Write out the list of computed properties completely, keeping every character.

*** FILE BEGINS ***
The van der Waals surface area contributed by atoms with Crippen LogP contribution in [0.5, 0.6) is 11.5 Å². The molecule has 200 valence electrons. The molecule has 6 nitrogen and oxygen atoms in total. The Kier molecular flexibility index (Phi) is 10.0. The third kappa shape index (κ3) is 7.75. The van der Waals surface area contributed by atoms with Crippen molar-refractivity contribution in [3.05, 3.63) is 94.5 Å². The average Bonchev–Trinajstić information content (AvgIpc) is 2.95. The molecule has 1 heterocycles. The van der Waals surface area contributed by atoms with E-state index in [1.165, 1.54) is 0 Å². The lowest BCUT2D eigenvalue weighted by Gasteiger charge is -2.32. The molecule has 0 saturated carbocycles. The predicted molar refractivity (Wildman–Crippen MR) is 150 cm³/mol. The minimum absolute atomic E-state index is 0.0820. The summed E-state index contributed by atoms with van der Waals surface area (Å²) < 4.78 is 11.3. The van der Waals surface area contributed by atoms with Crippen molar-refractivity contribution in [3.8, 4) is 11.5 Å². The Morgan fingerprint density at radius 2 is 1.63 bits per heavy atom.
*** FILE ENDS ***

The van der Waals surface area contributed by atoms with Crippen LogP contribution in [0.5, 0.6) is 11.5 Å². The molecule has 200 valence electrons. The molecule has 6 nitrogen and oxygen atoms in total. The Kier molecular flexibility index (Phi) is 10.0. The third kappa shape index (κ3) is 7.75. The van der Waals surface area contributed by atoms with Crippen molar-refractivity contribution in [3.05, 3.63) is 94.5 Å². The average Bonchev–Trinajstić information content (AvgIpc) is 2.95. The molecule has 1 heterocycles. The van der Waals surface area contributed by atoms with E-state index in [1.165, 1.54) is 0 Å². The lowest BCUT2D eigenvalue weighted by Gasteiger charge is -2.32. The molecule has 0 saturated carbocycles. The predicted molar refractivity (Wildman–Crippen MR) is 150 cm³/mol. The minimum absolute atomic E-state index is 0.0820. The summed E-state index contributed by atoms with van der Waals surface area (Å²) < 4.78 is 11.3. The van der Waals surface area contributed by atoms with Crippen molar-refractivity contribution in [3.8, 4) is 11.5 Å². The Morgan fingerprint density at radius 2 is 1.63 bits per heavy atom.